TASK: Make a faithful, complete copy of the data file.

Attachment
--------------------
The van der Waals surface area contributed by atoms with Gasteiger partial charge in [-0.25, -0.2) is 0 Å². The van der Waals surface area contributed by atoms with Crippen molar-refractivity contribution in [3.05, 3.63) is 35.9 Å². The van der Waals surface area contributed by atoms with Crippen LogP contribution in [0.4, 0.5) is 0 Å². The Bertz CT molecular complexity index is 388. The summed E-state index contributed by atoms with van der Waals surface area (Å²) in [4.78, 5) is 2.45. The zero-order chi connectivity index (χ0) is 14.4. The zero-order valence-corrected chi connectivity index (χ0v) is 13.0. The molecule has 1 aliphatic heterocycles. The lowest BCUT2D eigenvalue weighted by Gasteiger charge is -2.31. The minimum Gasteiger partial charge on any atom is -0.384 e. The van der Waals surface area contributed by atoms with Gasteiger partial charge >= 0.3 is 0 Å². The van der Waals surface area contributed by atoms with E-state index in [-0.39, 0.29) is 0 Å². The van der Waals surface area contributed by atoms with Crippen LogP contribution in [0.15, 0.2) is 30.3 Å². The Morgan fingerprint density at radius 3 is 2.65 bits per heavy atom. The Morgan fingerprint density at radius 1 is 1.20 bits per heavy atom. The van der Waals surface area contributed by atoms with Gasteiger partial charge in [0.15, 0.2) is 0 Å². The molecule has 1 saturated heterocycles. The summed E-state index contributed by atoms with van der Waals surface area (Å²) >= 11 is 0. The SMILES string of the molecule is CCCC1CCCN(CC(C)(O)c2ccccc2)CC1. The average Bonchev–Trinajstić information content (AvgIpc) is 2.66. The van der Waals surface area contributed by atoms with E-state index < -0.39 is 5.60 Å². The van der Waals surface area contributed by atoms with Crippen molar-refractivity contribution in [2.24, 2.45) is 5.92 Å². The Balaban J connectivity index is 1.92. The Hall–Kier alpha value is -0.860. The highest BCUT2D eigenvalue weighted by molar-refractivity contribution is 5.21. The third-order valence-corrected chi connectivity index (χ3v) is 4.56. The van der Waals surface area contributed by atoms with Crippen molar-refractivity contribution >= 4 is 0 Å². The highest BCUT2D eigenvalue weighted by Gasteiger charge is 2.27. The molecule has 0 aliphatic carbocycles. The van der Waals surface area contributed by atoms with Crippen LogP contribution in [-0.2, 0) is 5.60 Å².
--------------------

The van der Waals surface area contributed by atoms with Gasteiger partial charge in [-0.25, -0.2) is 0 Å². The van der Waals surface area contributed by atoms with Crippen molar-refractivity contribution in [3.05, 3.63) is 35.9 Å². The van der Waals surface area contributed by atoms with Crippen LogP contribution in [0.4, 0.5) is 0 Å². The Bertz CT molecular complexity index is 388. The summed E-state index contributed by atoms with van der Waals surface area (Å²) in [4.78, 5) is 2.45. The zero-order chi connectivity index (χ0) is 14.4. The zero-order valence-corrected chi connectivity index (χ0v) is 13.0. The molecule has 1 aliphatic heterocycles. The lowest BCUT2D eigenvalue weighted by Gasteiger charge is -2.31. The minimum Gasteiger partial charge on any atom is -0.384 e. The van der Waals surface area contributed by atoms with Gasteiger partial charge >= 0.3 is 0 Å². The van der Waals surface area contributed by atoms with E-state index in [-0.39, 0.29) is 0 Å². The van der Waals surface area contributed by atoms with Crippen LogP contribution in [0.15, 0.2) is 30.3 Å². The Morgan fingerprint density at radius 3 is 2.65 bits per heavy atom. The Morgan fingerprint density at radius 1 is 1.20 bits per heavy atom. The van der Waals surface area contributed by atoms with Gasteiger partial charge in [0.15, 0.2) is 0 Å². The molecule has 1 saturated heterocycles. The summed E-state index contributed by atoms with van der Waals surface area (Å²) >= 11 is 0. The SMILES string of the molecule is CCCC1CCCN(CC(C)(O)c2ccccc2)CC1. The average Bonchev–Trinajstić information content (AvgIpc) is 2.66. The van der Waals surface area contributed by atoms with E-state index < -0.39 is 5.60 Å². The van der Waals surface area contributed by atoms with Crippen molar-refractivity contribution in [2.24, 2.45) is 5.92 Å². The Balaban J connectivity index is 1.92. The Hall–Kier alpha value is -0.860. The highest BCUT2D eigenvalue weighted by molar-refractivity contribution is 5.21. The third-order valence-corrected chi connectivity index (χ3v) is 4.56. The van der Waals surface area contributed by atoms with Crippen molar-refractivity contribution >= 4 is 0 Å². The highest BCUT2D eigenvalue weighted by Gasteiger charge is 2.27. The molecule has 0 aliphatic carbocycles. The van der Waals surface area contributed by atoms with Crippen LogP contribution in [-0.2, 0) is 5.60 Å².